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8:57 PM / Saturday December 3, 2022

29 Jan 2016

Council President Clarke seeks to end discriminatory practice of employer credit checks

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January 29, 2016 Category: Local Posted by:

Also proposes legislation to further reduce red tape for demolition contractors

City Council President Darrell L. Clarke (5th District) on Thursday proposed legislation that would prohibit employers in most cases from obtaining the credit histories of employees and job applicants.

Employers also would be prohibited from using credit histories to make decisions adversely affecting employees or job applicants, unless relevant to duties and responsibilities. Law enforcement agencies and financial institutions would be exempted from this regulation, as well as employment situations in which personal financial history is relevant to job duties and responsibilities.

“It is past time for the City of Philadelphia to formally call out employer credit checks as a discriminatory practice that exacerbates income inequality,” Council President Clarke said. “The difference between ‘good credit’ and ‘bad credit’ can be as simple as an illness, loss of a loved one, or a car breaking down. Unbelievably, employers can negatively impact employees’ credit by reducing their work hours, and then punish or even fire employees for having less-than-optimal credit. When someone’s personal financial history is irrelevant to their ability to do their job, it should be no one’s concern but their own.”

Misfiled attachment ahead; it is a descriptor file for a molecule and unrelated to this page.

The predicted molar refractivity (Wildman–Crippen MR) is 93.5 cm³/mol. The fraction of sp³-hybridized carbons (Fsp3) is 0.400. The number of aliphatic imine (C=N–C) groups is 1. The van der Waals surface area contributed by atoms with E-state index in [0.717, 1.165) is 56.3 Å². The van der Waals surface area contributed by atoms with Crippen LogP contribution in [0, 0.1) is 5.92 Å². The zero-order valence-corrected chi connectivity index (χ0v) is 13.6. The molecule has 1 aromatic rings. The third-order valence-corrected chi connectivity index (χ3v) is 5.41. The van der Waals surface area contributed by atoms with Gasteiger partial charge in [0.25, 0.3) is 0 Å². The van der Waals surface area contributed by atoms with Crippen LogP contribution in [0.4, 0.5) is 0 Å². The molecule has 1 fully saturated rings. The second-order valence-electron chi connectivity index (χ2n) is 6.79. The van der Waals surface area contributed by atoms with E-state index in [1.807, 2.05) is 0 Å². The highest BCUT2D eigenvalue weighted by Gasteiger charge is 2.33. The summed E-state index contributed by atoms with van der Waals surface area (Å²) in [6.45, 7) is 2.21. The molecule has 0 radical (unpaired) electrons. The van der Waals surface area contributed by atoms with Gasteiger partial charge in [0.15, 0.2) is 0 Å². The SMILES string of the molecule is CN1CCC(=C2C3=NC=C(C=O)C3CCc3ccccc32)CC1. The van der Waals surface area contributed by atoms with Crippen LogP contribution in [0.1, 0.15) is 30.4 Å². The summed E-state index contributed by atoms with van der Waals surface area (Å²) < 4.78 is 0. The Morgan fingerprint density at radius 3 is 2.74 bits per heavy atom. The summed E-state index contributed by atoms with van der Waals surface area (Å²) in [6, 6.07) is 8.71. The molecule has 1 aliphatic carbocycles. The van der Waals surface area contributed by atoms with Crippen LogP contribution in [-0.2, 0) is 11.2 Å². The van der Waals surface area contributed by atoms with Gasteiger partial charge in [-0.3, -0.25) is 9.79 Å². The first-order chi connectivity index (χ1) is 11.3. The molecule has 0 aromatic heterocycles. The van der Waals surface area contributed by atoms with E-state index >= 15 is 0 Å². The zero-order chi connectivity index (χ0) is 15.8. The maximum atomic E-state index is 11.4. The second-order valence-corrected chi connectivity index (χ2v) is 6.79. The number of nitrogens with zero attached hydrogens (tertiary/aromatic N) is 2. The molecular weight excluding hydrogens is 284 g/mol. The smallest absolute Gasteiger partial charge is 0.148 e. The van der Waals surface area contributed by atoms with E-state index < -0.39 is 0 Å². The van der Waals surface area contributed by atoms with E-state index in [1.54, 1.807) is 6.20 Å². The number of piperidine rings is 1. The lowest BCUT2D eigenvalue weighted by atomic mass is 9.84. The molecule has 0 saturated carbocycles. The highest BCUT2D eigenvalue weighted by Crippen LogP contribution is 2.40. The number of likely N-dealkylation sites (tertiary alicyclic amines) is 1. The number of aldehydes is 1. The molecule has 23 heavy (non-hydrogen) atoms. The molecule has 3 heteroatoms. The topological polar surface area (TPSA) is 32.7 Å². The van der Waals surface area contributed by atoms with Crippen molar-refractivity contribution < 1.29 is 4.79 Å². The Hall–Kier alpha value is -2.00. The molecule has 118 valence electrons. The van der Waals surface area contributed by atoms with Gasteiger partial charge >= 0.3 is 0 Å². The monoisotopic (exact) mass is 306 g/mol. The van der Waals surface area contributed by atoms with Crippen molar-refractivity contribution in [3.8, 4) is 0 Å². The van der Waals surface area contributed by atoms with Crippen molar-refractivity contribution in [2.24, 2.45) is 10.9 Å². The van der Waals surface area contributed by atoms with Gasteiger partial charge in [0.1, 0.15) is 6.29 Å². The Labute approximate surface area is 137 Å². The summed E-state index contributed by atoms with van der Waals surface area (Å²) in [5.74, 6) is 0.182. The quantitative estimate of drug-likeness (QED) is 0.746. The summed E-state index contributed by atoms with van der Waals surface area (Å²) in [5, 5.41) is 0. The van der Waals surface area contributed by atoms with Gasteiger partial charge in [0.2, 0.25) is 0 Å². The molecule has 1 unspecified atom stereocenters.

Also on Thursday, Council President Clarke called for contractors to inform the public about planned demolitions earlier than is currently required. If approved, contractors would be required to post notice of demolition upon application for demolition permit from the Department of Licenses and Inspections.

“Faster notice of demolition will give neighboring properties that might be affected more time to prepare, and will make construction and development in Philadelphia more efficient,” Council President Clarke said.

The ordinance, which amends the Philadelphia Building Construction and Occupancy Code, must also be approved by the Pennsylvania Department of Labor and Industry.

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